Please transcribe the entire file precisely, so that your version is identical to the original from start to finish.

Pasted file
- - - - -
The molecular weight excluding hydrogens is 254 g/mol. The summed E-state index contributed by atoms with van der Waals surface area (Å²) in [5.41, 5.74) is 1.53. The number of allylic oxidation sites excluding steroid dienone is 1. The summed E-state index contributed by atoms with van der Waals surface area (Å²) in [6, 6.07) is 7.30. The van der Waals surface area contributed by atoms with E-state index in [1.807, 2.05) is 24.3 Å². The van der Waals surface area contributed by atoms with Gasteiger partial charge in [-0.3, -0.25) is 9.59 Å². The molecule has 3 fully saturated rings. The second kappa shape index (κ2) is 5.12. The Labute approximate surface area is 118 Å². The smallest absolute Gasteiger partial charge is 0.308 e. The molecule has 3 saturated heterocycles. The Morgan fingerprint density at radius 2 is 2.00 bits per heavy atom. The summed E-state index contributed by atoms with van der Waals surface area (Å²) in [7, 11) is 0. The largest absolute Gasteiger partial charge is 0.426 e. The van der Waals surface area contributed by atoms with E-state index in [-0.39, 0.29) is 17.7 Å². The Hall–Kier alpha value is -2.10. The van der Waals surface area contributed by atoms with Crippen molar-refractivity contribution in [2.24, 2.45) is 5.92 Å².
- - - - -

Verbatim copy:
The molecular weight excluding hydrogens is 254 g/mol. The summed E-state index contributed by atoms with van der Waals surface area (Å²) in [5.41, 5.74) is 1.53. The number of allylic oxidation sites excluding steroid dienone is 1. The summed E-state index contributed by atoms with van der Waals surface area (Å²) in [6, 6.07) is 7.30. The van der Waals surface area contributed by atoms with E-state index in [1.807, 2.05) is 24.3 Å². The van der Waals surface area contributed by atoms with Gasteiger partial charge in [-0.3, -0.25) is 9.59 Å². The molecule has 3 fully saturated rings. The second kappa shape index (κ2) is 5.12. The Labute approximate surface area is 118 Å². The smallest absolute Gasteiger partial charge is 0.308 e. The molecule has 3 saturated heterocycles. The Morgan fingerprint density at radius 2 is 2.00 bits per heavy atom. The summed E-state index contributed by atoms with van der Waals surface area (Å²) in [7, 11) is 0. The largest absolute Gasteiger partial charge is 0.426 e. The van der Waals surface area contributed by atoms with E-state index in [-0.39, 0.29) is 17.7 Å². The Hall–Kier alpha value is -2.10. The van der Waals surface area contributed by atoms with Crippen molar-refractivity contribution in [2.24, 2.45) is 5.92 Å².